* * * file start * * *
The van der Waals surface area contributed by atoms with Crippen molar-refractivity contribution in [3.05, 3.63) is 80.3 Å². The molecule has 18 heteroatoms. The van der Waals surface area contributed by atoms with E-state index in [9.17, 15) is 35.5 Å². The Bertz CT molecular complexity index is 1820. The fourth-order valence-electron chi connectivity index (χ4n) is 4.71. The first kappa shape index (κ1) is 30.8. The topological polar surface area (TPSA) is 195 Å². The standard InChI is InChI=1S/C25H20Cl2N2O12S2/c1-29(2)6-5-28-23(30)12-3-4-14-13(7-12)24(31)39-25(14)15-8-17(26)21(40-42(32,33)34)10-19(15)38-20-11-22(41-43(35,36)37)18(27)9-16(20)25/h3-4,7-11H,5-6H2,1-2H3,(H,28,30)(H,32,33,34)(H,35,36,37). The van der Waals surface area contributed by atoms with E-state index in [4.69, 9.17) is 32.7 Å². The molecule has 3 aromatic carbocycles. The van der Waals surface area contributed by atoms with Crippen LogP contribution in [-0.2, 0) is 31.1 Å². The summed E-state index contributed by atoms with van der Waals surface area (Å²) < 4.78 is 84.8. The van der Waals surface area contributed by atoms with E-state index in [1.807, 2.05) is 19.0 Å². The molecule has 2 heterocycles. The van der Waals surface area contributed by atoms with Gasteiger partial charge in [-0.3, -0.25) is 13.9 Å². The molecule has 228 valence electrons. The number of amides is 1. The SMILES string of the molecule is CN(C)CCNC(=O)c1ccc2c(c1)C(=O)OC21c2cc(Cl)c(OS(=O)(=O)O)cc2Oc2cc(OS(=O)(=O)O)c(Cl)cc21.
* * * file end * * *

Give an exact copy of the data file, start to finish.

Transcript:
The van der Waals surface area contributed by atoms with Crippen molar-refractivity contribution in [3.05, 3.63) is 80.3 Å². The molecule has 18 heteroatoms. The van der Waals surface area contributed by atoms with E-state index in [9.17, 15) is 35.5 Å². The Bertz CT molecular complexity index is 1820. The fourth-order valence-electron chi connectivity index (χ4n) is 4.71. The first kappa shape index (κ1) is 30.8. The topological polar surface area (TPSA) is 195 Å². The standard InChI is InChI=1S/C25H20Cl2N2O12S2/c1-29(2)6-5-28-23(30)12-3-4-14-13(7-12)24(31)39-25(14)15-8-17(26)21(40-42(32,33)34)10-19(15)38-20-11-22(41-43(35,36)37)18(27)9-16(20)25/h3-4,7-11H,5-6H2,1-2H3,(H,28,30)(H,32,33,34)(H,35,36,37). The van der Waals surface area contributed by atoms with E-state index in [4.69, 9.17) is 32.7 Å². The molecule has 3 aromatic carbocycles. The van der Waals surface area contributed by atoms with Crippen LogP contribution in [-0.2, 0) is 31.1 Å². The summed E-state index contributed by atoms with van der Waals surface area (Å²) < 4.78 is 84.8. The van der Waals surface area contributed by atoms with E-state index in [1.807, 2.05) is 19.0 Å². The molecule has 2 heterocycles. The van der Waals surface area contributed by atoms with Gasteiger partial charge in [-0.3, -0.25) is 13.9 Å². The molecule has 228 valence electrons. The number of amides is 1. The SMILES string of the molecule is CN(C)CCNC(=O)c1ccc2c(c1)C(=O)OC21c2cc(Cl)c(OS(=O)(=O)O)cc2Oc2cc(OS(=O)(=O)O)c(Cl)cc21.